Australia is poised to overtake the UK as the second most popular global destination for international students, according to a new analysis.
The research, based on international student enrolment figures from across the world, says that it is likely that Australia has already outstripped the UK in terms of the number of overseas students from outside Europe and suggests that the UK’s position as the top destination for continental European students is “about to be decimated by Brexit”.
The result, it concludes, is that “Australia may have surpassed the UK in 2018” in terms of total international student numbers in higher education, and “if not will almost certainly do so in 2019”.
The US is comfortably the top destination for international students.
The paper, “The UK in the global student market: second place for how much longer?”, from Simon Marginson, director of the Centre for Global Higher Education at UCL, was published on 19 July and draws on data from the United Nations Educational, Scientific and Cultural Organisation and the UK’s Higher Education Statistics Agency.
Unesco figures on incoming international students from all parts of the world appear to show that the UK was comfortably ahead of Australia in 2015 (the most recent year for which it has data) with 431,000 overseas students, compared with 294,000 in the Antipodean nation.
However, examining the data over time shows that the gap between the two countries has narrowed substantially, with international student numbers growing by just 2.6 per cent between 2011 and 2015 in the UK and by 12.1 per cent in Australia over the same period.
National data obtained by Times Higher Education, which report slightly different figures, suggest that these rates of growth have continued in 2016. There were 442,000 non-UK students in the UK in 2016-17, according to Hesa, and 391,000 overseas students in Australia in 2016, according to the country’s Department of Education and Training.
The paper adds that, according to government figures, in 2017 the number of international students in Australia climbed by 14.7 per cent and that high growth continued into 2018.
Professor Marginson blamed the UK’s waning appeal to non-European Union international students on the government “running a post-study work visa regime that is much less attractive than that on offer in Canada, Australia and, until recently, the US”.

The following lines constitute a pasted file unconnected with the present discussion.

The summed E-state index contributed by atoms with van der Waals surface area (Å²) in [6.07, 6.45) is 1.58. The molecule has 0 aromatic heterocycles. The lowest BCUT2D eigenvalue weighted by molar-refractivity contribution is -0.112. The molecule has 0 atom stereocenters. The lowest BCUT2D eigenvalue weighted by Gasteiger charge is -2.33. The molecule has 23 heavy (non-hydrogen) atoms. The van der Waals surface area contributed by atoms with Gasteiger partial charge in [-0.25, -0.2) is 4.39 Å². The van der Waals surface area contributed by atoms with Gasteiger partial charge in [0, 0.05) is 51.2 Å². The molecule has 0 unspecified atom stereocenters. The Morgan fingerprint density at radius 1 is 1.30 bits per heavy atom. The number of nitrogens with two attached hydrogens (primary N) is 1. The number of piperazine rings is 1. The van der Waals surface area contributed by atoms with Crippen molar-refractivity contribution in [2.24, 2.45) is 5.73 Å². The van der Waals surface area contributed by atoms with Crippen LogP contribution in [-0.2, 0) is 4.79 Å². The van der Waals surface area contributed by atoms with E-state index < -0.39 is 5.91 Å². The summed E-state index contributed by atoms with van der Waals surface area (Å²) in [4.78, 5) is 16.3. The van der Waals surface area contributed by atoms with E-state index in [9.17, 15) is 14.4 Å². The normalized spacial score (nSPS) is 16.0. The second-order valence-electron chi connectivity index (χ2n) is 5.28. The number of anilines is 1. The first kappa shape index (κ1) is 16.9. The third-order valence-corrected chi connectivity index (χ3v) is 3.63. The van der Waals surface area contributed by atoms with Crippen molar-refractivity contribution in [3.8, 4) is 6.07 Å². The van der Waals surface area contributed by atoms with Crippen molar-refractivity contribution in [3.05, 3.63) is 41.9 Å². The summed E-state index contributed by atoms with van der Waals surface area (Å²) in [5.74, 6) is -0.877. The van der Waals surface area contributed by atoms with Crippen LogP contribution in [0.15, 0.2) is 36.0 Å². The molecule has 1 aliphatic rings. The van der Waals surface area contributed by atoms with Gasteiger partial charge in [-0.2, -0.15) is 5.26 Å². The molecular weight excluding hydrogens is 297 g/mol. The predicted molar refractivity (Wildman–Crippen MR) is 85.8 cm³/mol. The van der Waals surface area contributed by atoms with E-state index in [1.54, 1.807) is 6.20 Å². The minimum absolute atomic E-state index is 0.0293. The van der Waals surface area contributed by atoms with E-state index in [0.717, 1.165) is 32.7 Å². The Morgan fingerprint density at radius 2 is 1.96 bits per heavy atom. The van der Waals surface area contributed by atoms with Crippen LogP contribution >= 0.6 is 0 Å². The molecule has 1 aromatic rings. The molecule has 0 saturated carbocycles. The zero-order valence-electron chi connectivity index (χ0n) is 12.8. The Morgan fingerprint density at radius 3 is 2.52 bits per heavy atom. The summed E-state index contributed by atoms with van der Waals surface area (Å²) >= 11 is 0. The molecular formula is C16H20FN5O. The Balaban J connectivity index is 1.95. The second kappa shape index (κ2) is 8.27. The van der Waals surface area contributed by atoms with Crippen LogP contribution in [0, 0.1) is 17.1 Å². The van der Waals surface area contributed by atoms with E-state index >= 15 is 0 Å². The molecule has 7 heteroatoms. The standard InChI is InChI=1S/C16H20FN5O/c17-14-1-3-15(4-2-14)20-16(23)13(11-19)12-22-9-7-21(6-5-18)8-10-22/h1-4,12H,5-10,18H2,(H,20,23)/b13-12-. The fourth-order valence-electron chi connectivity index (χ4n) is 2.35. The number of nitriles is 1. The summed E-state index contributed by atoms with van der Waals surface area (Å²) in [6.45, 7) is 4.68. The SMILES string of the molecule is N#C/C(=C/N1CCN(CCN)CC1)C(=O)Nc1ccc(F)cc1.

“It is this, not Brexit, which will ensure that the UK moves down to number three in the global student market in 2018 or 2019. Later, however, Brexit will compound the decline in the UK’s global position by driving UK numbers down,” he said.
Professor Marginson added that if EU students are charged international student fees post-Brexit, “then it is impossible to imagine anything other than a substantial overall drop in EU students entering the UK, and that will erode the UK’s already declining global market share”.
“There will no longer be a strong UK performance in Europe to mask the deteriorating UK position in the rest of the world,” he said.
While Professor Marginson noted that “all reports from Australia indicate continuing high growth” in overseas students in 2018, he acknowledged that it was “almost certain” that rapid growth in the number of students from China would “slow”.
“Following Australia-China tensions, and criticism of China in the Australian media – including some claims that Chinese students threaten Australia’s national security – the Chinese ministry has made successive website announcements that Australia is not a safe place for students from China. It looks almost certain that education agents and parents/students will respond by shifting at least some of the traffic from Australia to North America,” he said.
Philip Altbach, research professor and founding director of the Center for International Higher Education at Boston College, said that he was “not surprised” to see “how well the Australians are doing” in overseas student recruitment.
“They’re very aggressive – they see international students as a major income source,” he said.
“The things that are working against increasing numbers for the UK [include] not just Brexit, which I think is the main driving force, but also real restrictions on granting visas and the general terms and conditions, especially on working in the country after finishing studies,” he added.
However, Professor Altbach said that it was important to note that there was generally “significant instability in international student numbers”, which made long-term trends hard to predict.
Michael Peak, head of higher education systems research at the British Council, said that while the overseas student number gap between the UK and Australia was “narrowing”, the latest visa data show that key sending countries to the UK are “strengthening or renewing their interest in studying in the UK”. For instance, the number of granted student visas from India grew by 68 per cent between the first quarter of 2017 and the first quarter of 2018, he said.